By Jim Maceda, NBC News Correspondent
Some people call them warhorses, others say they’re counterintuitive death traps. And when there’s a fatal incident – like Tuesday’s U.S. helicopter crash that killed at least nine American troops in a remote province of southern Afghanistan – the focus quickly turns to the part Herculean, part fragile war machines in which the crash happened.
I’m often asked what the scariest part of covering the war in Afghanistan is and I always immediately reply that it’s the choppers. For me, it doesn’t matter that during the past decade I’ve probably flown a thousand times in Afghanistan alone. There is no such thing as a routine flight and every takeoff feels like my first.
AP Photo/Brennan Linsley)
A U.S. Army Chinook helicopter crew chief from the 101st Airborne Division sits on the tail ramp of his craft used to transport U.S. and Afghan soldiers in Zhari District, southern Afghanistan on Sept. 11, 2010.
Highs and lows
Can there be more exhilaration than catapulting from 100 to 12,000 feet in what feels like nano-seconds, inside a tiny Kiowa attack helicopter on a mission through mountainous Eastern Afghanistan? (You feel as if you’re inside that Cinerama classic “Seven Wonders of the World” – a 1950s Lowell Thomas mega flick, for those too young to remember).
And for sheer pain, try jumping off the rear of a Black Hawk Chinook, hovering about four feet above Earth, just as the chopper jerks backward. Instead of hitting the ground, I hit the steel tail of the chopper…tailbone first. This was supposed to be the launch of a complex drug bust in Nangarhar province. But, screaming in silence, I forgot the whole infiltration plan. Luckily the Taliban had fled just before we landed.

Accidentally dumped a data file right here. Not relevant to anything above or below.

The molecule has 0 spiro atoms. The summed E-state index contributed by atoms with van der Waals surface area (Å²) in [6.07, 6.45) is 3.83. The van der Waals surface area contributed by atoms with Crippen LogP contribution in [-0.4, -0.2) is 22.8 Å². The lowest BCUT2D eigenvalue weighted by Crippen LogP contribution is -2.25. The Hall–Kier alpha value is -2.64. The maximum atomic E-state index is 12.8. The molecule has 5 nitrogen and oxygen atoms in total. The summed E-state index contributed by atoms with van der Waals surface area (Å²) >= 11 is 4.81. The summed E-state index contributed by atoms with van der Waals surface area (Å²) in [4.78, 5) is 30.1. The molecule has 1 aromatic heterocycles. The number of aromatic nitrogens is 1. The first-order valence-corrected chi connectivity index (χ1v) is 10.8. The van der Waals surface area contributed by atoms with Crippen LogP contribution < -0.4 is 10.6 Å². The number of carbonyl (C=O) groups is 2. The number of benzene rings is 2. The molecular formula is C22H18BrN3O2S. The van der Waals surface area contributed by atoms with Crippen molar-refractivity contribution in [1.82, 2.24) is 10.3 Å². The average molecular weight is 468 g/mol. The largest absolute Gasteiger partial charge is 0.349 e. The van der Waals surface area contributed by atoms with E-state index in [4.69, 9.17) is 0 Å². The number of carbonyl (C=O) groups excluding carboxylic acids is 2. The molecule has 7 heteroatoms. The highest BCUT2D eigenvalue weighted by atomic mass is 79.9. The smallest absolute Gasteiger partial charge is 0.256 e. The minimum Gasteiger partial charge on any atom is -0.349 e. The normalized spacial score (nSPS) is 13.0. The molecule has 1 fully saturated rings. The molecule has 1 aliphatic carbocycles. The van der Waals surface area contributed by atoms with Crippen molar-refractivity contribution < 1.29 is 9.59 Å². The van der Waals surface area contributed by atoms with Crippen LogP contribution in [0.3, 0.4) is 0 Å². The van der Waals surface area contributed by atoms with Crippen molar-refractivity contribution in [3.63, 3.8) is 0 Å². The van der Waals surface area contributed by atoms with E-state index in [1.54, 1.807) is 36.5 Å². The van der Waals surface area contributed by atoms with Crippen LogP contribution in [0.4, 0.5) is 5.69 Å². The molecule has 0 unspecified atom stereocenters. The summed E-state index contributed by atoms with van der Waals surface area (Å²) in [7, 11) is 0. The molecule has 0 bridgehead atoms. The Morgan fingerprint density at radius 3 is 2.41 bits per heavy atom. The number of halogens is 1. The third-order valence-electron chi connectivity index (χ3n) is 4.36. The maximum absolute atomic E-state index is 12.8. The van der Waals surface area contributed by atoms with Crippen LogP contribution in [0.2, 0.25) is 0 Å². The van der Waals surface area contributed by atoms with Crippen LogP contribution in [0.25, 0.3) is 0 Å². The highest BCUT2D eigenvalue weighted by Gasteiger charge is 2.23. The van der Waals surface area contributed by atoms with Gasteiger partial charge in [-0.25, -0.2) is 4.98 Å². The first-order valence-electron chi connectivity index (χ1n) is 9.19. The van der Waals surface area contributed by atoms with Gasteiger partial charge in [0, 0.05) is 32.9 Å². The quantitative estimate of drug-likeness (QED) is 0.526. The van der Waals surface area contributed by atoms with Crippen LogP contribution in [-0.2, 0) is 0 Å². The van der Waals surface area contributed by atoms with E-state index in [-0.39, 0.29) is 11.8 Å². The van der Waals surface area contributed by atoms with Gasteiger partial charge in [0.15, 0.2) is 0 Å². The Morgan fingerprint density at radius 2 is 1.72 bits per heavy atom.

In fact, many of my highs and lows covering the war in Afghanistan have happened on or near choppers.
The most frustrating moment? Sitting for three days on a firebase in Kandahar and missing a story because, during combat operations, journalists are at the bottom of the food chain when it comes to getting a seat.
The most satisfying? Completing the last of seven chopper flights in the same day and getting the story: “Operation Hot Turkey.” It was a genuine U.S. Army combat mission in Kunar province, to deliver hot turkey to every single U.S. soldier on duty, no matter how remote the outpost, on Thanksgiving Day 2006.
There were harrowing moments, too. In April, 2006, the 10th Mountain Division and U.S. Marines launched Operation Mountain Lion in Kunar – the initial invasion of the Korengal Valley – billed as the largest helicopter insert since the Vietnam War.
NBC News cameraman, Kyle Eppler, and I flew in a Chinook, in the dead of night, from a firebase near Jalalabad. Unlike the soldiers, we had no night vision goggles – not that it would have mattered. That chopper ride was my worst, stomach-wrenching, roller-coaster nightmare, and I didn’t need to see just how close the Chinook was to the sheer walls of one cavernous ravine after the next.